• Whitney Olson

The Tangible Weight of the Intangible

“They carried all the emotional baggage of men who might die. Grief, terror, love, longing--these were intangibles, but the intangibles had their own mass and specific gravity, they had tangible weight.” The Things They Carried

I saw a high school student carrying The Things They Carried by Tim O’Brien the other day. The book gave me pause to think about the tangible and intangible weight of the things I have carried.

If someone was to engage in “pocketology” with the bits and pieces I’ve carried, it wouldn’t be hard to surmise that I was a child of the 70s with my bazooka gum wrappers and Yo-Yo. Or that I was a typical teen with my driver’s license and keys. My pockets have always been the preferred method of carrying things. Not until I was well into my 40s did I finally take to carrying my ID and ATM card in a wallet, in a purse.

Through the milestones and episodes that have comprised my 53 years, the most significant thing I carried was a business card. The card lived in my front pocket for over 5 years. It had been washed, cried over, and worn to a fuzzy rectangle with round corners and no trace of ink. It easily could have been mistaken for a wad of dryer debris. For all of its unassuming presence, that card was the lifeline that helped me through some of my darkest moments.

I received the card on the day before Halloween day in 1992. I believe it was a Friday. Mostly, I remember how odd it was to be seeking help from a woman dressed as Raggedy Ann. It was one more detail in the surreal circumstances I found myself in. I remember waiting in the lobby surrounded by a cowboy, Barney, and a witch, wondering who thought it would be a good idea to surround the mentally unstable with people wearing costumes. It was another indication that I had lost it. I couldn't even handle Halloween.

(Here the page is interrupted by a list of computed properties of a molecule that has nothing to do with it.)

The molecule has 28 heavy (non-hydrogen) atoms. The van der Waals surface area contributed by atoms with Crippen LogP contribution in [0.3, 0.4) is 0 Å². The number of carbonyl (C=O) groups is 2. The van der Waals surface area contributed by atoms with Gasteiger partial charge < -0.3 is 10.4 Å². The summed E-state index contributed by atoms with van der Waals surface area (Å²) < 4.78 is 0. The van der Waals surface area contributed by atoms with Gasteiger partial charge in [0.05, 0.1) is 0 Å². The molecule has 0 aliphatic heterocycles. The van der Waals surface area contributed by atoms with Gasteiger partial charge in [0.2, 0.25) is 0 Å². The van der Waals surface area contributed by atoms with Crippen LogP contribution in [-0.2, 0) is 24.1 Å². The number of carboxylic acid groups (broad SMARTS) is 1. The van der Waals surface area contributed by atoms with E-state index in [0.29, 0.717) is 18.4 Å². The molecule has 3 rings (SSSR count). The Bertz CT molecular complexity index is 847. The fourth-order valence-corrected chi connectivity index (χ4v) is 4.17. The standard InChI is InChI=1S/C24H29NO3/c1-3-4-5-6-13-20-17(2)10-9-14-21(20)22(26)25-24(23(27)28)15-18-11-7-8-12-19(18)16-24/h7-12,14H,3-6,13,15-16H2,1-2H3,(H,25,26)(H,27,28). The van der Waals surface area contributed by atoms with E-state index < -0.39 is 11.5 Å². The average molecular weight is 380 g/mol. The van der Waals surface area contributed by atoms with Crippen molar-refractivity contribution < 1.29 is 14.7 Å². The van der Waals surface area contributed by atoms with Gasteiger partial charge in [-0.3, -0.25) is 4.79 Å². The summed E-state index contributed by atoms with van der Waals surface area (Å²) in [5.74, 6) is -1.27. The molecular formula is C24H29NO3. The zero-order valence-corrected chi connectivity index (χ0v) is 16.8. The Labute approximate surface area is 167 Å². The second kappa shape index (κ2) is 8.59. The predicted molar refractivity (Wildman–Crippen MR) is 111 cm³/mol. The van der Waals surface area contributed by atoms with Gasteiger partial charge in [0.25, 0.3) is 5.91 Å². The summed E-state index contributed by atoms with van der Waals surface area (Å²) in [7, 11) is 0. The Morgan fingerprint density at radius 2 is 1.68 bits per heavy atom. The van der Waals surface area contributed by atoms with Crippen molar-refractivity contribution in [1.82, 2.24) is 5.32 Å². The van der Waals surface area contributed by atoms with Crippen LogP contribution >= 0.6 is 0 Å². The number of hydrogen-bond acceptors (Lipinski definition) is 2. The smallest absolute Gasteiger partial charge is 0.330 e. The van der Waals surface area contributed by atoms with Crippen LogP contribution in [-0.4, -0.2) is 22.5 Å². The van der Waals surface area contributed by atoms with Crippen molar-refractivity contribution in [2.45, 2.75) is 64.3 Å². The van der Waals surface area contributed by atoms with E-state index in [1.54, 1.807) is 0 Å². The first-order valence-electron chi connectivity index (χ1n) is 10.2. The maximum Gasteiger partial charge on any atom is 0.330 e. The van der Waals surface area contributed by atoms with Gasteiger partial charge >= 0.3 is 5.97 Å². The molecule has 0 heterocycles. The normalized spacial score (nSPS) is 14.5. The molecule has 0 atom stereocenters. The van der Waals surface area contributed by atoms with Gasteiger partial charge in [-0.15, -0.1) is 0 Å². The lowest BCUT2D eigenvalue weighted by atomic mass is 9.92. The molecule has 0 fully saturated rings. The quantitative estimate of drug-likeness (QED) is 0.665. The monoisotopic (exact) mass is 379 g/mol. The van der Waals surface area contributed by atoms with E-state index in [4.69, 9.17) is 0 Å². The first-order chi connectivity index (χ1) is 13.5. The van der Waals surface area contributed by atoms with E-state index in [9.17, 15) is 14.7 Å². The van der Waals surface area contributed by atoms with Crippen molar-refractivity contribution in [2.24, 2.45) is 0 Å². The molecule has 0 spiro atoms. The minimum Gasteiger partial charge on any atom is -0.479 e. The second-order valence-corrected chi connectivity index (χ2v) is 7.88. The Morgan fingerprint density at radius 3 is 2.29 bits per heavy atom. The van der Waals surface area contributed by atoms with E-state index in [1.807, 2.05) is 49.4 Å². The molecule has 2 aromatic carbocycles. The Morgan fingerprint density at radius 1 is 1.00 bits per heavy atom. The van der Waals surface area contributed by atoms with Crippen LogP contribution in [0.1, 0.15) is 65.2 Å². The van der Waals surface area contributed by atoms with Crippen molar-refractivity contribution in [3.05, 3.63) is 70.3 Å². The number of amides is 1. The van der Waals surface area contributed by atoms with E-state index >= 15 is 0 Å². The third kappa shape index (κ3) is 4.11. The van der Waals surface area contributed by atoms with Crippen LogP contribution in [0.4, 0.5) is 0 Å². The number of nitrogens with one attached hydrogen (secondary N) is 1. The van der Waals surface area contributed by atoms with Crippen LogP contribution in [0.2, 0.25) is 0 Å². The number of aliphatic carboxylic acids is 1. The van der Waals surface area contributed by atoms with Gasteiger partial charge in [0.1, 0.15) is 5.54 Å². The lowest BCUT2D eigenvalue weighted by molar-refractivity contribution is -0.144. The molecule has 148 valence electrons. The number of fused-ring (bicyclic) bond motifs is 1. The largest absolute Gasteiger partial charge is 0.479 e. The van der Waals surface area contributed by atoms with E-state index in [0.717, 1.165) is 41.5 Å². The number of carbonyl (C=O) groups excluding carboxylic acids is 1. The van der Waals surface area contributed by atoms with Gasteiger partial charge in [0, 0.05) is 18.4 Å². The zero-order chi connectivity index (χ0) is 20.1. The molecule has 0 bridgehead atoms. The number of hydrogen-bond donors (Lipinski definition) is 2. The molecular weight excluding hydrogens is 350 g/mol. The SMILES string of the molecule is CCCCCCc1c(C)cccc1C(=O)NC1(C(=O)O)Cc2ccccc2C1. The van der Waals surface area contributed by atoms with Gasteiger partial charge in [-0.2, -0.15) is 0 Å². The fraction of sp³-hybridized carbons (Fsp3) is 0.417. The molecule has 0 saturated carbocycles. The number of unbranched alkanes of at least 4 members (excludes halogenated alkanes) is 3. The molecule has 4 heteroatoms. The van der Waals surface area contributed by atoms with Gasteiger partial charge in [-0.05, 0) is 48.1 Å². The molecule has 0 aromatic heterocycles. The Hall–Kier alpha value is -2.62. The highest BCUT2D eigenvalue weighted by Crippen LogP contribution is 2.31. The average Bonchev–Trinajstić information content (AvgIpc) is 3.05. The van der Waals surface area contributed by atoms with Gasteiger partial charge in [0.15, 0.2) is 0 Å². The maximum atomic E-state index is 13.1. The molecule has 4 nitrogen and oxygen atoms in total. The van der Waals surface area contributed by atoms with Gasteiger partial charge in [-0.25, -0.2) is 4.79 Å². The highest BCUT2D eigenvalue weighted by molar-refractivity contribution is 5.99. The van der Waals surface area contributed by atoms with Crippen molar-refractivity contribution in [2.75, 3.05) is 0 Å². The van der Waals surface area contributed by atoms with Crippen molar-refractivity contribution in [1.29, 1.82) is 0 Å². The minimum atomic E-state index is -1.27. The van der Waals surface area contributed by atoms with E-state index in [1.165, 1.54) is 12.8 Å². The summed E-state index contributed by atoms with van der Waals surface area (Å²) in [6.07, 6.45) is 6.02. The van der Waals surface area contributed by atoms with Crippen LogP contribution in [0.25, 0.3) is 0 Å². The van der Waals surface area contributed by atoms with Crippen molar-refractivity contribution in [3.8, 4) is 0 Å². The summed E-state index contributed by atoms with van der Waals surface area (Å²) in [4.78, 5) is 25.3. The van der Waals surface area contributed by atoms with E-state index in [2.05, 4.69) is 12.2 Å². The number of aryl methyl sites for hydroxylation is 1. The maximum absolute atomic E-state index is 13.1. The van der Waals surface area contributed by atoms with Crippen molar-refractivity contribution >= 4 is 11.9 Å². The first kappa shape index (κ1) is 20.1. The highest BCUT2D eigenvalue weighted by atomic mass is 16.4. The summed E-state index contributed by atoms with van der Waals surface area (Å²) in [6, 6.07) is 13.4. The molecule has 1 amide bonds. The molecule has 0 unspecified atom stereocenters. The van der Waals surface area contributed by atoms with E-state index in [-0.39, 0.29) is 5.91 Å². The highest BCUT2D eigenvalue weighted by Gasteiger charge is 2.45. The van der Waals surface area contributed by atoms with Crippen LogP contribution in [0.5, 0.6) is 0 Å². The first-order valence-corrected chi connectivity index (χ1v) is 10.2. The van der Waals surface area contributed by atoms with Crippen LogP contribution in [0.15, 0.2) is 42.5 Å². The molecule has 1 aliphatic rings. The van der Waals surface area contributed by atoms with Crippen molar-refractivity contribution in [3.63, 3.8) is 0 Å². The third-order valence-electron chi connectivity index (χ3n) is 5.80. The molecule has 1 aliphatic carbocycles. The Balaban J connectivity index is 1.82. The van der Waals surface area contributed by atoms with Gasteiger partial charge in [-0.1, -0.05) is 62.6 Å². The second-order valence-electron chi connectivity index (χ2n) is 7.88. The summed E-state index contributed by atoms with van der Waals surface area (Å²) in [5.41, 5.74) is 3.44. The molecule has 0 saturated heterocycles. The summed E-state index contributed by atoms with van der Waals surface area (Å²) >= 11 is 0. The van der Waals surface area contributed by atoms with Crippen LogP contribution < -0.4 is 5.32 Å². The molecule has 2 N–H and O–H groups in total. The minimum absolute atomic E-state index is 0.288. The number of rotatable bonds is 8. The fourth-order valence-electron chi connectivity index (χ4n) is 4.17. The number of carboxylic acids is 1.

Then I received the card and along with it a calm voice of confidence and reason. I wasn’t hopeless. There was a plan. There was that card when the plan seemed to be falling apart. The card and I eventually resumed my life and my responsibilities. We spent many dark hours during sleepless nights waiting for first light, waiting for proof that we had survived to take on another day. It never left my pocket. Sometimes, it was the quickest access to the phone number, but for most of those years, it was a reminder that someone had confidence in me, that someone understood, and that I was not alone.

About six years later, I received a phone call from the original owner of the card. We hadn’t spoken in 5 months. He was cleaning up old files in preparation for a move out of the area. He wanted to give me a referral name. He asked how I was. I had another baby girl I told him. He would have liked to have heard that news earlier he told me. I didn’t tell him about his card. It was still in my pocket.

I hung up the phone and felt shame. We had partnered on a journey. He and I had tackled my internal tug of war and, more often than not, I departed our sessions sure that I would never win. I left each appointment with my fist clutched around that tattered card. I never told him he had made a difference. When I finally emerged from that dark hole, I left his office with that card and never looked back.

After that phone call, I took the card out of my pocket and left it on my nightstand. I wondered how many thousands of cards he had given out in his career and I hoped that other recipients had done a better job acknowledging the impact of his help. Eventually, I placed it in a box in a chest.

About two weeks ago, I found myself wanting the security the card provided and I thought about how long it had been since our phone conversation. Curious, I Googled him. There he was - gray and older, just like me. Just like that card. It was enough.

Post Script:

I wrote this last week without ever intending to publish it. Two days later, I found out a dear friend had committed suicide. I dedicate this piece to all the card givers out there and the people who need those cards.

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